Pierce County Auditor Julie Anderson has jumped into next year’s quasi-open race for Secretary of State, offering herself as a professional, nonpartisan alternative to the nakedly political appointment of Democrat Steve Hobbs.
As you’ll recall, the resignation of former Secretary of State Kim Wyman gave Gov. Jay Inslee a historic opportunity, and he made the most of it. Inslee not only replaced the last statewide Republican officeholder on the West Coast with a Democrat, but he also rid himself of one of his most troublesome obstacles in the Legislature. In doing so, he leapfrogged Hobbs over several arguably more qualified candidates, including Anderson.
Elections officials have come under intense scrutiny and pressure in recent years, especially during and after Donald Trump’s defeat last year. Loren Culp’s ridiculous assertions of fraud in the 2020 governor’s election were obviously hogwash, but we shouldn’t forget that a great many Republicans are still aggrieved that former Secretary of State Sam Reed didn’t help Dino Rossi out back in the day.¹ When the race is close, it matters who oversees the count.
As I noted when the Hobbs appointment went down, his path to winning the second half of Wyman’s final term next November is a little rocky to start with. He’s not beloved by the progressive wing of the Democratic party and hasn’t shown much firepower as a statewide candidate, finishing fourth in the 2016 primary for lieutenant governor.
Anderson’s entry into the race makes it all the more likely that Hobbs will face fire from all sides. State Sen. Keith Wagoner, R-Sedro-Wooley, is already positioned to his right. A challenger from the left also seems likely.
But Anderson’s bid could make this race unique. She’s running on nonpartisan competence and expertise at the most prominent aspect of the Secretary of State’s job: elections administration. That’s essentially the pitch used by Wyman — who ascended to the job from Thurston County auditor — in her successful re-election campaigns. In nearly every other circumstance, a nonpartisan candidate for statewide office would have a snowcone’s chance at the state fair, but this one could be different for a few reasons, starting with Hobbs’ lackluster appeal.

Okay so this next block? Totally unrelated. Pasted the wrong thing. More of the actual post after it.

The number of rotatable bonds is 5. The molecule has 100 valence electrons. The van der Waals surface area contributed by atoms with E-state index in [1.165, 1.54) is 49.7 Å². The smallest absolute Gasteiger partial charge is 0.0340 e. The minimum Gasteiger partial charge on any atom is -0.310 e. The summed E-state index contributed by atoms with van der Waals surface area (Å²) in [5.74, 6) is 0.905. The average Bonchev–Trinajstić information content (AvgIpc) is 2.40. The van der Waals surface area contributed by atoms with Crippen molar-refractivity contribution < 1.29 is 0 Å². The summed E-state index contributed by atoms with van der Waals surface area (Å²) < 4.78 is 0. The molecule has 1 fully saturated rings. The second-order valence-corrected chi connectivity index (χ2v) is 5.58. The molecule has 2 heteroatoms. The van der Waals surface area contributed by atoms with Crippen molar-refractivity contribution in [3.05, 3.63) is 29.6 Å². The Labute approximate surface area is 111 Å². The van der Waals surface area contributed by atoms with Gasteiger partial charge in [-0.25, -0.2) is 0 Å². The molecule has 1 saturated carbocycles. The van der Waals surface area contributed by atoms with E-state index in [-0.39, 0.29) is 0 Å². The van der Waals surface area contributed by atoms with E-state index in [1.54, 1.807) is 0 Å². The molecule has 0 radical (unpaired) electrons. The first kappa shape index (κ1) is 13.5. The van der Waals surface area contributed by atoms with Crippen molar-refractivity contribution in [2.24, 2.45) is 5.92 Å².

Here’s a list of factors for this race:
A base of power. Pierce County voters have backed Anderson four times. Unopposed in 2018, she got 235,069 votes. Hobbs got 202,427 statewide in his bid for light gov two years earlier. Using the crowded 2020 primary for lieutenant governor as a rough guide, she’d need about 400,000 votes to get through the primary next year.
The top-two primary. A crowded primary could favor her chances, especially if Hobbs and a candidate of the left split Democratic partisans, and even more especially if someone from the Loren Culp wing of the Republican party jumps in on the right and dilutes Wagoner’s support. It’s not hard to imagine a Wagoner-Anderson general election matchup in which she becomes the default Democrat or a Hobbs-Anderson showdown where she could peel off votes from both the left and the right.
She’s editorial-board catnip. At least in the primary, Anderson will be shut out of the partisan endorsement process because she’s not carrying either flag. But she should do really well with editorial writers and various good-government groups. Among other things, she recently advocated eliminating her current job as an elective office, arguing that the county executive should appoint a professional.
The support of other auditors. Among the keys to Wyman’s repeated victories as a Republican in a Democratic state was the support of Anderson and other elected auditors from around the state, who were featured in a campaign ad that seems to have been scrubbed from the Internet when Wyman joined the Biden Administration.² Happily, it hadn’t been deleted altogether:
Anderson is in a position to ask for and get similar support, which may carry considerable sway when voters check the pamphlet next year to remind themselves exactly what the Secretary of State does.
But of course, there’s always the money problem. Anderson starts in a significant financial hole that could get much, much deeper. For reference, Wyman and her last opponent, Gale Tarleton, each raised about $1 million in 2020. Anderson’s last race for auditor cost about $17,000. Hobbs can repurpose the $300K war chest he built as chair of the Senate Transportation Committee for next year’s campaign. As Anderson dryly pointed out to me, she hasn’t been in a position in recent years to approve lucrative highway projects to deep-pocketed donors.
Also, as a nonpartisan, she won’t be getting any party money. The state party can give candidates for statewide executive office $1 each for the 4.8 million registered voters. (The money on the Democratic side comes mostly from these millionaires and billionaires.) That would be insanely rich for that race; the Democrats gave Tarleton, Wyman’s last opponent, slightly more than $200,000 in 2020. But if Anderson’s bid starts to gain traction, we’ll see how much the party values keeping the office in the “D” column.
1. Reed, a Republican, certified Democrat Chris Gregoire’s razor-thin margin of victory over Rossi in the 2004 governor’s race, despite a variety of issues with King County’s count that would make a contemporary voter-fraud conspiracist’s head explode. Even though I directed coverage of that election for The Associated Press, the Wikipedia entry is still a bracing reminder of what a shit-show it was.
2. Wyman’s online presence has been exhaustively depoliticized in general. She is barred from endorsing or otherwise dabbling in this race by the Hatch Act because she’s a federal employee.
This article is reprinted from the author’s substack blog, The Washington Observer.